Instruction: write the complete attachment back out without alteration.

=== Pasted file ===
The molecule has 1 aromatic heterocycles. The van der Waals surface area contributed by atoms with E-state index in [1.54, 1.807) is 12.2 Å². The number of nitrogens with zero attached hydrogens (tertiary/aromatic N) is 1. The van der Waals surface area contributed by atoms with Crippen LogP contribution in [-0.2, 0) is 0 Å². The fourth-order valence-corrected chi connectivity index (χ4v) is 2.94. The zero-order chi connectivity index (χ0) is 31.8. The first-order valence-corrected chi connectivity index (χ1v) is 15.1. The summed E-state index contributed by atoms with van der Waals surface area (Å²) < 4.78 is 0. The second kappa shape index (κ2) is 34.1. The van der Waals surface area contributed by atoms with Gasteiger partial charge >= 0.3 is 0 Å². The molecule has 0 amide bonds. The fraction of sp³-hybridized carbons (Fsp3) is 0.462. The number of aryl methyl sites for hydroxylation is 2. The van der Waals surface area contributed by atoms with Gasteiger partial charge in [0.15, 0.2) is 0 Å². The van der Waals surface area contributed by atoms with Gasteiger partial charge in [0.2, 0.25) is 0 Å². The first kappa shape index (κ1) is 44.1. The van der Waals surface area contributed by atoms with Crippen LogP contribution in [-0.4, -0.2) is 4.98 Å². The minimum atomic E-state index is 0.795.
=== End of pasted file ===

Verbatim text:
The molecule has 1 aromatic heterocycles. The van der Waals surface area contributed by atoms with E-state index in [1.54, 1.807) is 12.2 Å². The number of nitrogens with zero attached hydrogens (tertiary/aromatic N) is 1. The van der Waals surface area contributed by atoms with Crippen LogP contribution in [-0.2, 0) is 0 Å². The fourth-order valence-corrected chi connectivity index (χ4v) is 2.94. The zero-order chi connectivity index (χ0) is 31.8. The first-order valence-corrected chi connectivity index (χ1v) is 15.1. The summed E-state index contributed by atoms with van der Waals surface area (Å²) < 4.78 is 0. The second kappa shape index (κ2) is 34.1. The van der Waals surface area contributed by atoms with Gasteiger partial charge >= 0.3 is 0 Å². The molecule has 0 amide bonds. The fraction of sp³-hybridized carbons (Fsp3) is 0.462. The number of aryl methyl sites for hydroxylation is 2. The van der Waals surface area contributed by atoms with Gasteiger partial charge in [0.15, 0.2) is 0 Å². The van der Waals surface area contributed by atoms with Gasteiger partial charge in [0.2, 0.25) is 0 Å². The first kappa shape index (κ1) is 44.1. The van der Waals surface area contributed by atoms with Crippen LogP contribution in [-0.4, -0.2) is 4.98 Å². The minimum atomic E-state index is 0.795.